- People of African descent’s thoughts and actions are often denied their socio-historical context. It would have been nice if this petition had offered a brief history of cockfighting before explaining why the author believes it should be illegal. In the Caribbean, cockfighting is a creole tradition that draws from Africana belief systems and European gambling. The ritual slaughter of roosters has a profound symbolism across the spiritual traditions of the African Diaspora. Roosters are close to both Ogun and Papa Legba and very few people seem to know this spiritual and historical information. The gambling provides an alternative economy for people who exist on the periphery of legitimate economies. By not taking the time to give a little socio-historical context, it almost reads as if cockfighting is simply a “brutish”sport that islanders enjoy. This reaffirms the notion that local people are expressive objects rather than thinking subjects. (See Anthony Bogues’ reading of Lewis Gordon in the Intro of Black Heretics, Black Prophets: Radical Political Intellectuals)
- The petition compares cockfighting to the enslavement of humans in a manner that trivializes the suffering of these enslaved Africans and their descendants. In the petition, slavery is referred to as a “cultural practice and a tradition” like cockfighting. This is woefully inaccurate and dehumanizing. One, it suggests that the ethical dilemma of slavery is neatly contained in the past. As Koe points out, this is untrue. Slavery continues today and the descendants of enslaved Africans are still grappling with the remnants of this socio-political system that objectifies us. Two, slavery is a totalizing system of domination. It was not simply a “cultural practice and tradition”. This wording minimizes the trauma of slavery. Three, the use of such language suggests that Black humans and animals are equatable in a white colonial imaginary. Appropriating Black struggles for animal rights discourses is often interpreted as offensive. PETA was told this. Four, this sort of wording alienates some animal rights activists of color and our white allies. We want to support the cause but we don’t want to support a cause that dehumanizes us.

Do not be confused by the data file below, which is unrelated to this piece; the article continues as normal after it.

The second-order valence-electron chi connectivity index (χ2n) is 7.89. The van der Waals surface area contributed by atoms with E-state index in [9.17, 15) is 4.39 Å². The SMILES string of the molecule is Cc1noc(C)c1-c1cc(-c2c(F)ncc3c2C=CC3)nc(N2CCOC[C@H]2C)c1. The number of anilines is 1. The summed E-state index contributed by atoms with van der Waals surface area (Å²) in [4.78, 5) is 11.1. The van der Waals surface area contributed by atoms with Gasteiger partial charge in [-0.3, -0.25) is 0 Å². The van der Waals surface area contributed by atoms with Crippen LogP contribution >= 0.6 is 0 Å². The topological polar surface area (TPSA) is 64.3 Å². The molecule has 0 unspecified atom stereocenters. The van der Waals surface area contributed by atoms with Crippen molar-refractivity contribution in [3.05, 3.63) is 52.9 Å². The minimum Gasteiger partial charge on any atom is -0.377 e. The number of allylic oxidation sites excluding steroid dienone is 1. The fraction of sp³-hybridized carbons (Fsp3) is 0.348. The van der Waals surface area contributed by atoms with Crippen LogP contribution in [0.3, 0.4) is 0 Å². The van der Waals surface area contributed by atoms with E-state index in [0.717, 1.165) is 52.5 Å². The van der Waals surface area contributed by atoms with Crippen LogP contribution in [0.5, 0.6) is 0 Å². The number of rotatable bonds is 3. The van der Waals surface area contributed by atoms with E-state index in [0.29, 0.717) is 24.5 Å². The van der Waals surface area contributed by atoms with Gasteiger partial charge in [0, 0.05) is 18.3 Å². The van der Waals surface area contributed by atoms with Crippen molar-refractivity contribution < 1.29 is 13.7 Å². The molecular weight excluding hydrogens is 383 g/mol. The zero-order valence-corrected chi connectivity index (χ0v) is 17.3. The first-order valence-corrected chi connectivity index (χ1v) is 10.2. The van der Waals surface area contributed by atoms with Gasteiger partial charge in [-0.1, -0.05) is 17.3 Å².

- What’s the human impact of making cockfighting illegal in the U.S. Virgin Islands? Under the proposed law, will cockfighting be a misdemeanor or a felony? How can we think critically about the impact that this may have on the punitive state and the state sanctioned criminalizing of non-white people? While I don’t have full answers to these questions, I think that we have to pose them and search for answers. Read Sean Parson’s piece on Cecil the Lion and White Supremacy carefully here. Ignoring the human impact of animal rights discourses raises a host of pertinent questions on whose lives matter.
U.S. Virgin Islanders are not a monolithic group. Some may seek to prioritize an animal rights agenda in this moment and, to some extent, I understand that. I’m sure there are also a ton of people who may feel as though I’m wildin’ out right now. They may not be triggered by the coded language in the petition but I am.
I have questions about whether or not its hypocritical to criminalize cockfighting in a place where tourists are encouraged to go sport fishing. There’s often a thin line between animal protection and cultural imperialism in the Western imaginary. Try not to cross it.